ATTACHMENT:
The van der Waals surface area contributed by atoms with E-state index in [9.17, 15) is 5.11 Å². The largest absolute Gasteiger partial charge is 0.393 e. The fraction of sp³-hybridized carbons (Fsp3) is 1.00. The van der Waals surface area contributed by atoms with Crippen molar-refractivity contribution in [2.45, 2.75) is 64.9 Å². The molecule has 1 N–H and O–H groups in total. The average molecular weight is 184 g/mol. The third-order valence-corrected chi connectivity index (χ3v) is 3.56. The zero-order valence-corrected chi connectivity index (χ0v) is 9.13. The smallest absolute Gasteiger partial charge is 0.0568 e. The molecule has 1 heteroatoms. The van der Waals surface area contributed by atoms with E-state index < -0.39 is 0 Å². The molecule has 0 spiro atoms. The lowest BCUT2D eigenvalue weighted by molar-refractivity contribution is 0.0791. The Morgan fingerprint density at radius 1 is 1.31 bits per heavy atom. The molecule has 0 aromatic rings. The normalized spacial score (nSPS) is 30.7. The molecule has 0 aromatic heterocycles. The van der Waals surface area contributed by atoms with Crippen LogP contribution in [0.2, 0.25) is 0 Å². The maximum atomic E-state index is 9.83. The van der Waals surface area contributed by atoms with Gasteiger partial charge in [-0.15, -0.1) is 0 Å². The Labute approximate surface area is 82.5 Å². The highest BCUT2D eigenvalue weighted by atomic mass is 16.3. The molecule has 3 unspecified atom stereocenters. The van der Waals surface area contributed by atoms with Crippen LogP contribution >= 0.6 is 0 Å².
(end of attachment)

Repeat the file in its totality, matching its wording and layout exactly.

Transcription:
The van der Waals surface area contributed by atoms with E-state index in [9.17, 15) is 5.11 Å². The largest absolute Gasteiger partial charge is 0.393 e. The fraction of sp³-hybridized carbons (Fsp3) is 1.00. The van der Waals surface area contributed by atoms with Crippen molar-refractivity contribution in [2.45, 2.75) is 64.9 Å². The molecule has 1 N–H and O–H groups in total. The average molecular weight is 184 g/mol. The third-order valence-corrected chi connectivity index (χ3v) is 3.56. The zero-order valence-corrected chi connectivity index (χ0v) is 9.13. The smallest absolute Gasteiger partial charge is 0.0568 e. The molecule has 1 heteroatoms. The van der Waals surface area contributed by atoms with E-state index < -0.39 is 0 Å². The molecule has 0 spiro atoms. The lowest BCUT2D eigenvalue weighted by molar-refractivity contribution is 0.0791. The Morgan fingerprint density at radius 1 is 1.31 bits per heavy atom. The molecule has 0 aromatic rings. The normalized spacial score (nSPS) is 30.7. The molecule has 0 aromatic heterocycles. The van der Waals surface area contributed by atoms with Crippen LogP contribution in [0.2, 0.25) is 0 Å². The maximum atomic E-state index is 9.83. The van der Waals surface area contributed by atoms with Gasteiger partial charge in [-0.15, -0.1) is 0 Å². The Labute approximate surface area is 82.5 Å². The highest BCUT2D eigenvalue weighted by atomic mass is 16.3. The molecule has 3 unspecified atom stereocenters. The van der Waals surface area contributed by atoms with Crippen LogP contribution >= 0.6 is 0 Å².